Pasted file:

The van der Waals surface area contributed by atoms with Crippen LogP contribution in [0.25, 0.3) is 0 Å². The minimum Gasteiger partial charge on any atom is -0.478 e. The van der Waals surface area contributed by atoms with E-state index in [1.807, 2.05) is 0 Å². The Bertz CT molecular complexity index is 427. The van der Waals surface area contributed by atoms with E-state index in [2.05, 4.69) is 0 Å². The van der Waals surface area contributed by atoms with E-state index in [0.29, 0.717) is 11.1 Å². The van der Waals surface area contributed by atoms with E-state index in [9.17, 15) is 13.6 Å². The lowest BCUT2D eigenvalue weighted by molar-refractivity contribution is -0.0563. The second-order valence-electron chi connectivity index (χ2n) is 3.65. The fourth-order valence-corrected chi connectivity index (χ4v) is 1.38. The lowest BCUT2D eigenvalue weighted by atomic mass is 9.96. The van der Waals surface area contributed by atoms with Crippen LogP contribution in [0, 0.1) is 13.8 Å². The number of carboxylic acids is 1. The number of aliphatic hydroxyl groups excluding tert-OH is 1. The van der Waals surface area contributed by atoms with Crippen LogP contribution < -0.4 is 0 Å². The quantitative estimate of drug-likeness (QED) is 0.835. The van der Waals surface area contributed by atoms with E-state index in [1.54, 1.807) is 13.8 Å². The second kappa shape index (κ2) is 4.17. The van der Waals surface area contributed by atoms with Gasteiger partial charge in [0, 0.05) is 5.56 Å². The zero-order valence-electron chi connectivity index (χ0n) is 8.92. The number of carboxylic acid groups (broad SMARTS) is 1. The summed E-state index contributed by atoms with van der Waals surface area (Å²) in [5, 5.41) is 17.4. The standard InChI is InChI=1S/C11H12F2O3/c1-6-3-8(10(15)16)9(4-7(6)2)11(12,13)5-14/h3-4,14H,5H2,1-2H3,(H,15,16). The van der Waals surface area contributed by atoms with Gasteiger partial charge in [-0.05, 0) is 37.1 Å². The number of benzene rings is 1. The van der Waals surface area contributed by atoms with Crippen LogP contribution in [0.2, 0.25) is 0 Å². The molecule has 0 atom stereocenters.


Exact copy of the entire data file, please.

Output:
The van der Waals surface area contributed by atoms with Crippen LogP contribution in [0.25, 0.3) is 0 Å². The minimum Gasteiger partial charge on any atom is -0.478 e. The van der Waals surface area contributed by atoms with E-state index in [1.807, 2.05) is 0 Å². The Bertz CT molecular complexity index is 427. The van der Waals surface area contributed by atoms with E-state index in [2.05, 4.69) is 0 Å². The van der Waals surface area contributed by atoms with E-state index in [0.29, 0.717) is 11.1 Å². The van der Waals surface area contributed by atoms with E-state index in [9.17, 15) is 13.6 Å². The lowest BCUT2D eigenvalue weighted by molar-refractivity contribution is -0.0563. The second-order valence-electron chi connectivity index (χ2n) is 3.65. The fourth-order valence-corrected chi connectivity index (χ4v) is 1.38. The lowest BCUT2D eigenvalue weighted by atomic mass is 9.96. The van der Waals surface area contributed by atoms with Crippen LogP contribution in [0, 0.1) is 13.8 Å². The number of carboxylic acids is 1. The number of aliphatic hydroxyl groups excluding tert-OH is 1. The van der Waals surface area contributed by atoms with Crippen LogP contribution < -0.4 is 0 Å². The quantitative estimate of drug-likeness (QED) is 0.835. The van der Waals surface area contributed by atoms with E-state index in [1.54, 1.807) is 13.8 Å². The second kappa shape index (κ2) is 4.17. The van der Waals surface area contributed by atoms with Gasteiger partial charge in [0, 0.05) is 5.56 Å². The zero-order valence-electron chi connectivity index (χ0n) is 8.92. The number of carboxylic acid groups (broad SMARTS) is 1. The summed E-state index contributed by atoms with van der Waals surface area (Å²) in [5, 5.41) is 17.4. The standard InChI is InChI=1S/C11H12F2O3/c1-6-3-8(10(15)16)9(4-7(6)2)11(12,13)5-14/h3-4,14H,5H2,1-2H3,(H,15,16). The van der Waals surface area contributed by atoms with Gasteiger partial charge in [-0.05, 0) is 37.1 Å². The number of benzene rings is 1. The van der Waals surface area contributed by atoms with Crippen LogP contribution in [0.2, 0.25) is 0 Å². The molecule has 0 atom stereocenters.